Druids are so rare that they couldn't be a favored class, and Rangers are more solitary than Elves (very social people) tend to be.
The only other thing that would make sense would be a Bard, but Elves tend to stick to their own kind rather than becoming worldly.

I can argue it, but I also don't use favored classes. I have a list of "nonstandard classes" which receive a 10% penalty to EXP for each race, but those are so absurd that it almost makes sense.

For example, Orc Wizards, Halfling Barbarians, Half Ogre Rogues, and other such combinations that are just absolutely silly.
 
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Drowbane

First Post
The D&D Elf is definitely Wizard. They're long lived, studious individuals with a passion for the arts and magic - perfect complement to the "book smart" Wizard archetype.
Druids are so rare that they couldn't be a favored class, and Rangers are more solitary than Elves (very social people) tend to be.
The only other thing that would make sense would be a Bard, but Elves tend to stick to their own kind rather than becoming worldly.

I can argue it, but I also don't use favored classes. I have a list of "nonstandard classes" which receive a 10% penalty to EXP for each race, but those are so absurd that it almost makes sense.

For example, Orc Wizards, Halfling Barbarians, Half Ogre Rogues, and other such combinations that are just absolutely silly.

Favored Class is a weak nod to previous editions. When demihumans could only reach a certain level in certain classes. Dwarves advanced furthest as Fighters (and couldn't even be Mages), Elves (iirc) advanced furthest in Wizard, Halflings as Thieves, etc. 3e swept aside the notion that the demihumans were second class citizens by letting everybody advance to 20 in whatever they want. Dwarves can now be Mages even! Anybody can be a Paladin (previously a Human-only class!)! This is a cow (probably not even sacred) that can be sacrificed, and so as I mention above I used Favored Class rules only during year 1 of 3e.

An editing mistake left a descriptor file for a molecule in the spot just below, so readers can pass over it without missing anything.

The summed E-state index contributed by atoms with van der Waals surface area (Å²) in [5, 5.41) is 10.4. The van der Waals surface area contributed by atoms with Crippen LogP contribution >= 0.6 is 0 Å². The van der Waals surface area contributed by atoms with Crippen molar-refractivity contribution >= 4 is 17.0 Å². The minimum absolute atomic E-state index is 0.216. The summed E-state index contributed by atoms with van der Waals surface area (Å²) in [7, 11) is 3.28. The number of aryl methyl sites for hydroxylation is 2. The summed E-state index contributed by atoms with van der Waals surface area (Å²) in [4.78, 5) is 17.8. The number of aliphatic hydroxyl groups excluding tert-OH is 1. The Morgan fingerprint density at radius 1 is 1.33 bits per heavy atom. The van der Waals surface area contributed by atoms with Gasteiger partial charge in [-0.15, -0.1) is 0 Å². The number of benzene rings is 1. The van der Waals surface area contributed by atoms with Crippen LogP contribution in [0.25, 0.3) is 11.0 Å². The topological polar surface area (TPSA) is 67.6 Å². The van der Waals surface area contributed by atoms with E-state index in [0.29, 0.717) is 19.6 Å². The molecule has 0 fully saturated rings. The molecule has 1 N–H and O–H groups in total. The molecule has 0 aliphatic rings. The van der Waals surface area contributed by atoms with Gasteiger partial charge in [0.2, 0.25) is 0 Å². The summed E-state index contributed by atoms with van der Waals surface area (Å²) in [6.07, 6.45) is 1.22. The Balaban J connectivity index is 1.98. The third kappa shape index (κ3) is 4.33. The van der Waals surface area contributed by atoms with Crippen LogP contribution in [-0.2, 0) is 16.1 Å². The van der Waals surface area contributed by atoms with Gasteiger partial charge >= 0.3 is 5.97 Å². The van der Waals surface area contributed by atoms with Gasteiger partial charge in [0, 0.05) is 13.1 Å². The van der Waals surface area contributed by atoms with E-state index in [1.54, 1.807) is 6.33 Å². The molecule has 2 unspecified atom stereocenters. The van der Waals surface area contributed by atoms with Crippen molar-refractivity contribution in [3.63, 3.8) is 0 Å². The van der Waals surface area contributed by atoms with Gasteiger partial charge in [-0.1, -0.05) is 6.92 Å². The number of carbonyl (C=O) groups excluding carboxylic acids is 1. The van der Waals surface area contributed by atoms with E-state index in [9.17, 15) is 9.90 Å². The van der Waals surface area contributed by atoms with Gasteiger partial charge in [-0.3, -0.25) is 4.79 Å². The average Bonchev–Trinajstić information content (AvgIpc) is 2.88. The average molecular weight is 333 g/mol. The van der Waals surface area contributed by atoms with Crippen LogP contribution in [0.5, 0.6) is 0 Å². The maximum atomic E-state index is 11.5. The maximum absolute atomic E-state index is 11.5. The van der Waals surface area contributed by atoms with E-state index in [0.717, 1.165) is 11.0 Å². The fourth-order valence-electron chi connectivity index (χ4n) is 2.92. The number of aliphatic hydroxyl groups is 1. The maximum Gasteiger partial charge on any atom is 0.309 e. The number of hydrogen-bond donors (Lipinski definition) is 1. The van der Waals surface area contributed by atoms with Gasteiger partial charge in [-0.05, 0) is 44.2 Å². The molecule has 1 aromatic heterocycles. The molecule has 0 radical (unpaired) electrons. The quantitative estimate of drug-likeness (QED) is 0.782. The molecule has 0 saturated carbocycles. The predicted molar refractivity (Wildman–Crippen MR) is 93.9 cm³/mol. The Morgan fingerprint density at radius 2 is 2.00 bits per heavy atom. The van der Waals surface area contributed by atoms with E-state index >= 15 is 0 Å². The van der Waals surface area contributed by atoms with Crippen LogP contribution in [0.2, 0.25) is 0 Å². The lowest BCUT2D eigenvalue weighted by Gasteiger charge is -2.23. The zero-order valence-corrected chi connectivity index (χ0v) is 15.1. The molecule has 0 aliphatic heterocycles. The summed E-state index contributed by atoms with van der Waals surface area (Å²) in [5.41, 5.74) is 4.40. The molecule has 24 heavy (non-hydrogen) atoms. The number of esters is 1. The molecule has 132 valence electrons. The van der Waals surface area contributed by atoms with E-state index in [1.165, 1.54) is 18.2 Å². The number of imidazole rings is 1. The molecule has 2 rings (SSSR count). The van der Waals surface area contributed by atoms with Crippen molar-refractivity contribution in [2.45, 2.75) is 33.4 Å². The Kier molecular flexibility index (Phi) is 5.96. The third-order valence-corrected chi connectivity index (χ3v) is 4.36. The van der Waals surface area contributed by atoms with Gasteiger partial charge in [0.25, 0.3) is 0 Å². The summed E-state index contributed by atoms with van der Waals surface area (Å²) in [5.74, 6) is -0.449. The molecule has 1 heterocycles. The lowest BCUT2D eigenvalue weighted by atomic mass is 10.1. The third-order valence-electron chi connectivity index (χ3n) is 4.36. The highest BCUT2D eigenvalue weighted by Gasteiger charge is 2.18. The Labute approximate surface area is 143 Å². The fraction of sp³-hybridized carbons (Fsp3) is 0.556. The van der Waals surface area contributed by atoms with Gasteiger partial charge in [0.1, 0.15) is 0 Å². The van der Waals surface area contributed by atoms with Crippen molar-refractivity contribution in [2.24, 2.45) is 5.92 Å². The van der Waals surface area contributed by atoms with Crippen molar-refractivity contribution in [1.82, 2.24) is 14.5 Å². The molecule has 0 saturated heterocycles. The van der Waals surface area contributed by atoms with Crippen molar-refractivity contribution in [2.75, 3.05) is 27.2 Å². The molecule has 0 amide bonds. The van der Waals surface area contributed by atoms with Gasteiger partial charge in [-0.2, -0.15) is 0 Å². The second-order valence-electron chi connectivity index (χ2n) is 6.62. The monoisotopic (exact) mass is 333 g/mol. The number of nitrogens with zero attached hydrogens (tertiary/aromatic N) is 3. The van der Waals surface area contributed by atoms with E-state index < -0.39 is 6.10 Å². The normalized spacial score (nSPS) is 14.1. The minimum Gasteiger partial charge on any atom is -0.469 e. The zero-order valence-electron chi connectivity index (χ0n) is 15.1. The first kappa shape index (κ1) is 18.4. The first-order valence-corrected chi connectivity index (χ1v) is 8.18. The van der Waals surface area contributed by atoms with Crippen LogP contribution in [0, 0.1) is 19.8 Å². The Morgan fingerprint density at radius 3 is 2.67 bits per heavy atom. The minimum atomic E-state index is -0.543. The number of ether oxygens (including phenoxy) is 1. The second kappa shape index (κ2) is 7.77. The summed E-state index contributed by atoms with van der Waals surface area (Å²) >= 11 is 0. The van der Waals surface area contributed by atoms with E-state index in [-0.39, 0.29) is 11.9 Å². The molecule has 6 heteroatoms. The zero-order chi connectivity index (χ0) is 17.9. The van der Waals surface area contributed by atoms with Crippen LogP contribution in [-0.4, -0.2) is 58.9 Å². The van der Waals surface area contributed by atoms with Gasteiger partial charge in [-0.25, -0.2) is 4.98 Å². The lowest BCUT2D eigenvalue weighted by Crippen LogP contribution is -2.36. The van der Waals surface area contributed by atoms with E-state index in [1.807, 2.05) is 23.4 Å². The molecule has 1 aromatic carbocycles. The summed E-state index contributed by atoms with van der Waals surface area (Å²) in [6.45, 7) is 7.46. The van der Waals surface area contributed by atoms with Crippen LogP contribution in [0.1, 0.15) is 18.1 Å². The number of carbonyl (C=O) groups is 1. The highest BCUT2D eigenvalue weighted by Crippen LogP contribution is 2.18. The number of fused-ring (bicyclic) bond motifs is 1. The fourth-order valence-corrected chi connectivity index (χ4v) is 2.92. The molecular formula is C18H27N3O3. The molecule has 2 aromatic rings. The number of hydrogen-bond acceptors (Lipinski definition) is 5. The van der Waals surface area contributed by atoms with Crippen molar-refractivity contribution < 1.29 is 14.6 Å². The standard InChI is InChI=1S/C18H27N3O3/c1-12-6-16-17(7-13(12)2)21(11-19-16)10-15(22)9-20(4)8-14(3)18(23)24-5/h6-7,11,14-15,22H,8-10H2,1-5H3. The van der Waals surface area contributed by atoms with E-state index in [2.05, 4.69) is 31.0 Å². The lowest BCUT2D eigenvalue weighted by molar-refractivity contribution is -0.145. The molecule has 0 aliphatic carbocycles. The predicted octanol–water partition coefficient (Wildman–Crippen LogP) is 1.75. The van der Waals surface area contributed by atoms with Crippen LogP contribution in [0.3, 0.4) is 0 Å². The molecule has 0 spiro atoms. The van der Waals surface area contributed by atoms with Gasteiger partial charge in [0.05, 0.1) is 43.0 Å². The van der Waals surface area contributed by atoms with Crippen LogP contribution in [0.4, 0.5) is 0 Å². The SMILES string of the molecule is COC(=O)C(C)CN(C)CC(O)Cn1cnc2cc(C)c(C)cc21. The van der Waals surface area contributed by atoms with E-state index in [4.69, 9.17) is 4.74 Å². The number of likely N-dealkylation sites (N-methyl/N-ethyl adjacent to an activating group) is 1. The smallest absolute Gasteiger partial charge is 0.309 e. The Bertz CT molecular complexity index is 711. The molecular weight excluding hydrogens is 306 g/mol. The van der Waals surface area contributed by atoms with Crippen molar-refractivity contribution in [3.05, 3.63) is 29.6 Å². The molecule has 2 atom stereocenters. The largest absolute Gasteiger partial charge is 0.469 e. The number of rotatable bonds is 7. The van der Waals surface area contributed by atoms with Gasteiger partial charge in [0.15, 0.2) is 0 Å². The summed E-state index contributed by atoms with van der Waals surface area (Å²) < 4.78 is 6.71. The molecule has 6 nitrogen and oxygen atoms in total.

While the Fluff may be acceptable for some games, it does not match everybodies campaign anyways. And the Fluff is highly suspect when you compare the racial mechanics at times. Elf Wizard? Are you kidding me? Yeah, +2 Dex and -2 Con just screams "lets choose the class with the d4 HD!". And even if that wasn't character suicide, in my campaigns Elves are more likely to be priests of the Old Faith (read: druids and sometimes clerics with certain domains) or warriors of the Old Faith (rangers with Wild Shape at 5th level - See UA).

This leads me to another minor flaw with 3e... see in previous editions stats were simply not as important. If you got a -1 to Con (see 2e and earlier elves) is simply didn't matter all that much, even if you were a Fighter (the only class that could benefit from more than... a +1 or +2 to HP from Con - IIRC). With 3e stats are very important, and Con is perhaps the one stat that Everybody needs, so Elves getting a penalty there is now actually a big deal...

lastly, one of my favorite PCs of all time was a Halfling Barbarian. Guess what, he owned. Granted he was something like Fighter 2 / Ranger 1 / Rogue 3 / Barbarian 2... at level 8.

My point to all this? Favored Class is the purview of the DM anyways (my campaigns, Elves favor Druidism over other endeavors) and any DM worth his dice bag can do it better than WotC did. I choose to keep it a fluff thing - if you meet an NPC of a given race, they will have a 90% chance of being a certain class.
 

BriarMonkey

First Post
I agree that the multi-classing penalties are just something you ignore - they don't fit.

Tieing into that, the whole notion of favored class falls apart if you remove the multi-class penalties. So, if you really want them to still make a difference, then I think Pathfinder did it well enough. Really, the extra skill point or HP (or other option if you use the Advanced Player's Guide) does not make a huge difference - but it is noticeable over time. It is none-the-less, a nice little benne.

Similarly, at least for my games, I also removed the double skill point penalty for cross-class skills. Thus, all skills cost only one point. (Pathfinder does this.)

But, if you want to completely chuck the current construct, might I suggest instead of using the multi-class rules as written, you allow people who multi-class to use the gestalt rules from the Unearthed Arcana. But - those who use this variant also have their XP table upped.

I do this with Pathfinder and use the Medium advancement table for everyone. Those who multi-class use the Slow advancement table. On average, they are about a level behind the single classers. To keep things simple, once you multi-class, you are always a multi-class. Otherwise you will need to find a way to allow the XP table to deviate based on if they multi-class this level, but not next, then go back to it a couple levels later...

Just my two shekels.